Transposons are a potential antibiotic resistance, a study reveals

According to biomedical engineers at Duke University, the physical mechanism that enables high doses of antibiotics to encourage the transmission of antibiotic resistance across bacteria is now identified.

Transposons are a potential antibiotic resistance, a study reveals
An overabundance of jumping genes called transposons may be the mechanism that causes high levels of antibiotics to cause widespread transfer of resistance. Image Credit: Duke Pratt School of Engineering

The source of the problem, they claim, is an overpopulation of “jumping genes,” or transposons, which transport resistance genes from the cell’s source code to plasmids that shuttle between cells.

The findings were published in the journal Nature Ecology & Evolution on March 28th, 2022.

There’s a lot of evidence that suggests human pathogens likely pick up antibiotic resistance from other species living in the natural environment. Intuitively, it makes sense that high levels of antibiotics in these environments are facilitating the jumping of resistance genes from chromosomes to plasmids so that they can spread, but the underlying mechanism has never been directly tested. That’s where our work comes in.”

Lingchong You, Professor, Biomedical Engineering, Duke University

It is no surprise that the development of antibiotic resistance in human infections has paralleled the increased use of antibiotics in large-scale industrial enterprises such as farming and manufacturing. While the genes that offer resistance to many infections seem to be relatively new, some have been found in bacteria living in particular wild habitats for millions of years.

With research showing that high doses of antibiotics promote resistance both within and between bacterial species, it is indeed straightforward to conclude that human infections have obtained these resistance genes from the environment because of rising antibiotic levels in the environment.

You stated that while the cause and effect appear to be evident, research has never definitively identified the underlying mechanisms. Resistance genes are carried between cells by plasmids, which are tiny, free-floating DNA bundles. However, according to You’s own study, the presence of antibiotics has no effect on the rate at which plasmids carry out these gene swaps. What, then, the basic force is driving this natural selection, the researchers wondered.

This mystery method could be antibiotic-mediated selection on “jumping genes,” termed transposons that transmit resistance genes from the cell’s chromosomes to the plasmids, according to new research by You and his postdoc Yi Yao.

Yi’s experiments were designed to test this possible pathway that explains how different pathogens actually get resistance from environmental species. And he demonstrated that not only is this possible, it’s also very likely.”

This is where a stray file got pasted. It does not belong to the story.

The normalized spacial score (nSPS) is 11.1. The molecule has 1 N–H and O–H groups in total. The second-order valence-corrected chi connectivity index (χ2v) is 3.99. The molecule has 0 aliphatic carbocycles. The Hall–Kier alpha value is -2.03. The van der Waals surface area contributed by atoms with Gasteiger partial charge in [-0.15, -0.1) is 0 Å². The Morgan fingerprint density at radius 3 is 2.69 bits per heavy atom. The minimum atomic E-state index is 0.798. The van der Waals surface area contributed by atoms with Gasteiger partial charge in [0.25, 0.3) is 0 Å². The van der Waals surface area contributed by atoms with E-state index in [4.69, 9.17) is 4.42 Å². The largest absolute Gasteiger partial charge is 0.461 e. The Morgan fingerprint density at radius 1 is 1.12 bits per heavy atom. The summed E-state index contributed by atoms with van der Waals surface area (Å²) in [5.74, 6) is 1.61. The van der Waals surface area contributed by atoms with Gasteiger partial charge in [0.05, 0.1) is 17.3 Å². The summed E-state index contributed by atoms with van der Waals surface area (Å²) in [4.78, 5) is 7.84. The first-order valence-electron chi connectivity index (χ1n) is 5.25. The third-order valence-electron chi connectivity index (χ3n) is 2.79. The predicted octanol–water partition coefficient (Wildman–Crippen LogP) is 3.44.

Lingchong You, Professor, Biomedical Engineering, Duke University

Transposons are little fragments of DNA that bounce about inside a cell on a regular basis. They can jump from one location to another within a cell’s central genetic database, as well as from the DNA database to broader plasmids capable of traversing between cells, and vice versa. This can result in several copies of the same genetic blueprints on chromosomes or plasmids.

Yao exposed cells tolerant to different types of antibiotics to a range of concentrations of that antibiotic in a set of experiments. As the concentration grew, the cells carrying plasmids containing more copies of the resistance genes invariably began to outcompete their peers.

All the curves looked almost exactly the same. It’s actually surprising just how robust the trend is.”

Lingchong You, Professor, Biomedical Engineering, Duke University

According to the researchers, the number of copies of transposons on plasmids influences as many antibiotic resistance proteins the cell produces. That production comes at a cost in terms of energy, and it is not until the number of antibiotics produced reaches a specific threshold that the extra energy consumed becomes a desirable characteristic.

However, it is unclear whether the increased antibiotic levels are driving the resistance transposons within these cells to become much more active. Instead, it shows that if transposon jumping is already taking place, antibiotic selection will always enhance the population of resistance genes that have hopped to plasmids.

The number of antibiotics needed to start driving this selection, according to the researchers, varies substantially depending on the species and the medications in the issue. However, in today’s natural habitats, this range is not rare, potentially creating the pressure needed for human diseases to pick up resistance genes more frequently.

We’re now working to prove that this dynamic is actively occurring in real environments like hospitals and not just in a Petri dish,” You said. “We also want to see if we can use this knowledge to selectively dial in the flow of genes to optimize bacteria engineered for industrial uses.”

Source:
Journal reference:

Yao, Y., et al. (2022) Intra- and interpopulation transposition of mobile genetic elements driven by antibiotic selection. Nature Ecology & Evolution. doi.org/10.1038/s41559-022-01705-2.

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